Jason Statham appeared in four movies this year, and since I'm in the odd position of having seen all of them within a reasonable amount of time, I thought I'd give you the rundown. Why Statham? Well, he's about the only pure genre action star we've got left, who is really in his prime. He's been working steadily for over a decade now, and has had starring roles in at least three ongoing franchises. Contrary to popular opinion, not all Jason Statham movies are the same, though Jason Statham always plays Jason Statham. Fortunately he's good at it, and his persona is versatile enough that directors don't have to stretch to build some interesting movies around him. Of his 2011 pictures, I don't have much to say about "Gnomeo and Juliet," where he voices the hostile Tybalt gnome. You can't really tell it's him anyway. The other three pictures, however, are undeniably Jason Statham pictures.
First up in January we got "The Mechanic," a remake of the Charles Bronson film. Statham plays assassin Arthur Bishop, who is training a protege while playing an elaborate game of cat-and-mouse with his newest targets. Well, nothing too elaborate to require much thinking. In May came "Blitz," a British film that didn't get a theatrical release in the US. Statham plays the troubled detective to Aidan Gillen's anarchic cop killer. Though he's clearly a good guy for this outing, he has to be the problem cop, who has the bad habit of using excessive force when the bad guys clearly deserve it. And finally in September came "Killer Elite," where he plays a mercenary with a heart of gold, forced to do one last job. "Killer Elite" was probably a much more staid political thriller at one point, as it was based on a book about a real vigilante group within the British SAS. Clive Owen and Robert DeNiro have major supporting roles, which is probably why critics took "Killer Elite" more seriously than the average Jason Statham vehicle, and proceeded to trash it.
None of these films got particularly good critical notices or made much money at the box office, but then again, none of them cost much to make either. The most expensive flop was "Killer Elite," which is estimated to have cost around $70 million with all the globe-trotting and star salaries, but compare that to any of the CGI-heavy blockbusters that go down in flames every year, and the numbers don't hurt so much. And increasingly, this is what counts as a mid-range picture now, the smaller scale shoot-em-ups and R-rated actioners that attract a fairly niche crowd. This includes me, by the way. I thoroughly enjoyed all three of Statham's movies this year for being exactly what they were - noisy, flashy, slightly skeevy B-movies that give Jason Statham a chance to commit acts of stylized violence in an entertaining way. Are the plots stale? Yes. Are the characters two-dimensional? Of course. Do they fall flat on their faces whenever they try to get too ambitious? With the exception of Paddy Considine's excellent scenes in "Blitz," oh yeah.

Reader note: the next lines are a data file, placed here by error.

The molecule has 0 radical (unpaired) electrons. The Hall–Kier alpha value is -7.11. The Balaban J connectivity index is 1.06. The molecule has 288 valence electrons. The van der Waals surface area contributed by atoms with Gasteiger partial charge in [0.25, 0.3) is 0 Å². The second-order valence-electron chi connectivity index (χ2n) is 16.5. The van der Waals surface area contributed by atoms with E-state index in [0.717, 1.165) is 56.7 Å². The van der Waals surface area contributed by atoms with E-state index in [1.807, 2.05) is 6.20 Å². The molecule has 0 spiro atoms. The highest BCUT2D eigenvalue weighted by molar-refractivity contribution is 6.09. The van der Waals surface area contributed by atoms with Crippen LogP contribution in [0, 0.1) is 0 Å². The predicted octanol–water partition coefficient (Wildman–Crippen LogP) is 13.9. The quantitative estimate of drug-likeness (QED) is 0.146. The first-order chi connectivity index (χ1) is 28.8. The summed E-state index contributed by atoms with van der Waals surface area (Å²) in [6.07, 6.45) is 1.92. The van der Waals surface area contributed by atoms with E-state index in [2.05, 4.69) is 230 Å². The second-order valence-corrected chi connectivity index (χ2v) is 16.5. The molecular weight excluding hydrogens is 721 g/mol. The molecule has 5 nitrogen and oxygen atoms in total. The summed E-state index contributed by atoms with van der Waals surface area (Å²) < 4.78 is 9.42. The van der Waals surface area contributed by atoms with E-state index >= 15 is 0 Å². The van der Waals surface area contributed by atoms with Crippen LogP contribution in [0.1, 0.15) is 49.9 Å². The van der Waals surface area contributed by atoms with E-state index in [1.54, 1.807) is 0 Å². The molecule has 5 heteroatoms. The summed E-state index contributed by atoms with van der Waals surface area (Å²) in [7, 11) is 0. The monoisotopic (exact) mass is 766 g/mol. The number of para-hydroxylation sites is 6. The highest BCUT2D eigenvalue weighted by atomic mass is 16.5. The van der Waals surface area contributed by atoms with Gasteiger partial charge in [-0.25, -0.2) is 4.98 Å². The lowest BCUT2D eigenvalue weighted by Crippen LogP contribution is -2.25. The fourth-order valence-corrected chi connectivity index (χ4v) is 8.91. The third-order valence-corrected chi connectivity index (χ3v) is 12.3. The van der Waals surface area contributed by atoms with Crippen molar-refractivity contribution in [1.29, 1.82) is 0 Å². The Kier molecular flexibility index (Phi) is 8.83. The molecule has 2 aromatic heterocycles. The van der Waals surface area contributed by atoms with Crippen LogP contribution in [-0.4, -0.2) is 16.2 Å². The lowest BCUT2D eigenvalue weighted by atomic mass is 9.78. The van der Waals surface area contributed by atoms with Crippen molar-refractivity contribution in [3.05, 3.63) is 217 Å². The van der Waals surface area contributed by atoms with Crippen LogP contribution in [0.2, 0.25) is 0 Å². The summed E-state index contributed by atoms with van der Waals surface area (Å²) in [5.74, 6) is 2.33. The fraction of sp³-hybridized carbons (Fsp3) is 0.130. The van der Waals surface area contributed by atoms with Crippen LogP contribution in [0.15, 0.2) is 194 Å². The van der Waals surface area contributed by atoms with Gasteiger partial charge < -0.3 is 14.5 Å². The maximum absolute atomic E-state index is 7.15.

Are there any trends in these films? Well, compared to Statham's more well-known pictures like the "Transporter" series and the cheerfully trashy "Crank," this year's batch of films are a little more grounded in reality. He's doing less martial arts in favor of gunfights and car chases. There's hardly any CGI in sight, and it's R ratings all around. "The Mechanic" gets a little campy at times with its over-the-top villains, but is never cartoonish. If you took a few of the wilder action sequences out of "Blitz" and "Killer Elite," you'd have a pair of fairly typical crime dramas about cops and crooks, soldiers and mercenaries. Statham has done several of these, including "The Bank Job," and the Guy Ritchie films that first brought him to prominence. While he's very good at being the larger-than-life action hero, it's his ability to play the more average joe roles that's probably going to ensure that he stays around for a long time, and will age better than the 80s supermen.
Jason Statham may not be on the A-list, but he's unquestionably a movie star, one of a dying breed who can still dependably open movies based on his name alone. Next year he has another four pictures scheduled to hit the screens, including "The Expendables 2." And from his slate of projects in development, it doesn't look like he'll be slowing down any time soon.